Originally Published: May 25, 2011

1. Heat's Stuff Enough To Put Bulls On Edge

Windhorst By Brian Windhorst

MIAMI -- For months, it seemed like Miami Heat coach Erik Spoelstra was spinning or just lying. Either way, it wasn't very believable.

"We have enough," Spoelstra would say over and over when challenged about the depth and resolve of his team.

Injuries to guard Mike Miller and forward Udonis Haslem in the first month of the regular season. Trouble closing out games. Trouble winning close games. Two players signed after getting bought out elsewhere and promptly inserted into the starting lineup. Aging veterans in the "locker-room presence" era of their careers being relied on for key minutes. An inability to guard opposing centers. An inability to guard opposing point guards. A roster with three All-Stars who needed to play near their best most nights to win.

"We have enough," was Spoelstra's answer to all the ills that might derail the Heat's high expectations.

Four games into the Eastern Conference finals, Spoelstra's mantra is headed toward vindication. The Heat are proving they do have enough -- and a bit more than the Chicago Bulls. "Enough" is the primary reason the Heat are one win from the NBA Finals after a 101-93 overtime victory in Game 4.

Enough begins with Heat forward LeBron James, who can guard any player on the floor; he picked up Bulls point guard Derrick Rose and put him on lockdown for the game's final 10 minutes. Heat center Chris Bosh can calmly make clutch shots even though he has never before been under such pressure in his career. Haslem and Miller can miraculously heal from major injuries at the exact moment their team needs them most.

Enough, enough, enough.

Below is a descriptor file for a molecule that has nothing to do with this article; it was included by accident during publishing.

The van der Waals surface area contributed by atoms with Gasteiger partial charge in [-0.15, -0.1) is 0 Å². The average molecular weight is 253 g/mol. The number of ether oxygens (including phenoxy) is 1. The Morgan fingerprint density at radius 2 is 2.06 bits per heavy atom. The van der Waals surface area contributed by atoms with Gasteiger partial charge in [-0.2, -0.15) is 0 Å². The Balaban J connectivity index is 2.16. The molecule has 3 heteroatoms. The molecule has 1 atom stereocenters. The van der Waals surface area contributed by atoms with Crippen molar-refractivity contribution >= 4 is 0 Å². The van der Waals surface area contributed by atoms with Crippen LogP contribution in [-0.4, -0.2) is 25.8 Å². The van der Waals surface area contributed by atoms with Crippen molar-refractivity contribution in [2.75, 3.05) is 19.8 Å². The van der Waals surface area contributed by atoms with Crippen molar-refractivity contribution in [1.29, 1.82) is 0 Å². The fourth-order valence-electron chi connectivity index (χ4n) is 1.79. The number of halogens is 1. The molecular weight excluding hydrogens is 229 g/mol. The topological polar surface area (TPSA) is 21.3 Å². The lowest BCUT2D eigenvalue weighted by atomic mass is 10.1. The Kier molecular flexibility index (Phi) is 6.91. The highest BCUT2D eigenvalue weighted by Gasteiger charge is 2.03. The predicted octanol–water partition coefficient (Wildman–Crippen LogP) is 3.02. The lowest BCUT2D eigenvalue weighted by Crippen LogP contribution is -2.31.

"The regular season was about figuring things out," Dwyane Wade said. "We figured it out."

Wade went 30 minutes of floor time without a basket in Game 4, a circumstance that likely would've crushed the Heat in a most games this season. But Miller, who had made just three baskets in the entire playoffs because of thumb and various other injuries, came to the rescue by making five hoops. That production afforded Wade time to gather himself for overtime.

The Bulls were finally getting some scoring in the paint, beating the Heat by 20 points inside over the course of the game, and racked up 26 fast-break points. It was the kind of relief against the Heat's defense Chicago had been looking for since Game 1. But the Heat eliminated the Bulls' usual offensive rebounding strength and compensated for other shortcomings by making their last 24 free throw attempts.

Bulls big men Luol Deng and Carlos Boozer combined to score 40 points and shoot 15-of-30 from the field -- the kind of help the struggling Rose has needed badly in this series with the Heat devoting so much attention to him. But the Heat bench, a maligned underperforming unit all season long, came up with 23 points and 18 rebounds to mitigate it.

Any one of these leaks would've meant doom for the Heat during the bulk of the season. Now they just cope with these issues and move on. They've been told they have enough, you see, and they are now playing as if that's always been the case.

"They're a great team," Bulls coach Tom Thibodeau said. "They compete, they play hard, they play great defense and they make tough shots down the stretch."

Embedded in a series that resembles a wrestling match, the Heat continue to pull themselves ahead because of what they have. They have a margin for error that lets them get away with mistakes or subpar efforts from their stars, something the Bulls do not enjoy in this matchup.

It was hard to see that for so long this season as the Heat fought realities and personalities, losing games along the way that certainly seemed important at the time. It was hard to see it when the Bulls surged ahead in the standings, as their Most Valuable Player's endless talent and their Coach of the Year's relentless defense appeared to be great obstacles for an imperfect team like the Heat to overcome.